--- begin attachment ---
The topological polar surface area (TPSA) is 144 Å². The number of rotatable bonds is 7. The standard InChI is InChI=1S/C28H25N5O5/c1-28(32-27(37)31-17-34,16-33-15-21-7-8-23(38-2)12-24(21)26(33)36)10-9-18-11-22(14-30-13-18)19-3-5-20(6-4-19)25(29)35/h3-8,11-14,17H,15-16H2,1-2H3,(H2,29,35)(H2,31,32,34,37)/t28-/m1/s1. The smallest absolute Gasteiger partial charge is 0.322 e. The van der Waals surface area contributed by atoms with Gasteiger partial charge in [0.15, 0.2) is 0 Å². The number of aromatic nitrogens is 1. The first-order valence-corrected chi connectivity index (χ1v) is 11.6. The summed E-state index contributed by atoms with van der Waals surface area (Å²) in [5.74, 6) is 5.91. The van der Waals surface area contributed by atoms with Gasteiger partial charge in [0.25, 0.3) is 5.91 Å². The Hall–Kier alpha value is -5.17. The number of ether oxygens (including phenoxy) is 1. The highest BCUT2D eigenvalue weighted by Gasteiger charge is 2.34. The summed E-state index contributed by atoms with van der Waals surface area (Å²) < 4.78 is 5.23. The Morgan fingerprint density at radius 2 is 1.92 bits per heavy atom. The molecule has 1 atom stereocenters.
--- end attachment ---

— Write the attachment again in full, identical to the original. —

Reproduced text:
The topological polar surface area (TPSA) is 144 Å². The number of rotatable bonds is 7. The standard InChI is InChI=1S/C28H25N5O5/c1-28(32-27(37)31-17-34,16-33-15-21-7-8-23(38-2)12-24(21)26(33)36)10-9-18-11-22(14-30-13-18)19-3-5-20(6-4-19)25(29)35/h3-8,11-14,17H,15-16H2,1-2H3,(H2,29,35)(H2,31,32,34,37)/t28-/m1/s1. The smallest absolute Gasteiger partial charge is 0.322 e. The van der Waals surface area contributed by atoms with Gasteiger partial charge in [0.15, 0.2) is 0 Å². The number of aromatic nitrogens is 1. The first-order valence-corrected chi connectivity index (χ1v) is 11.6. The summed E-state index contributed by atoms with van der Waals surface area (Å²) in [5.74, 6) is 5.91. The van der Waals surface area contributed by atoms with Gasteiger partial charge in [0.25, 0.3) is 5.91 Å². The Hall–Kier alpha value is -5.17. The number of ether oxygens (including phenoxy) is 1. The highest BCUT2D eigenvalue weighted by Gasteiger charge is 2.34. The summed E-state index contributed by atoms with van der Waals surface area (Å²) < 4.78 is 5.23. The Morgan fingerprint density at radius 2 is 1.92 bits per heavy atom. The molecule has 1 atom stereocenters.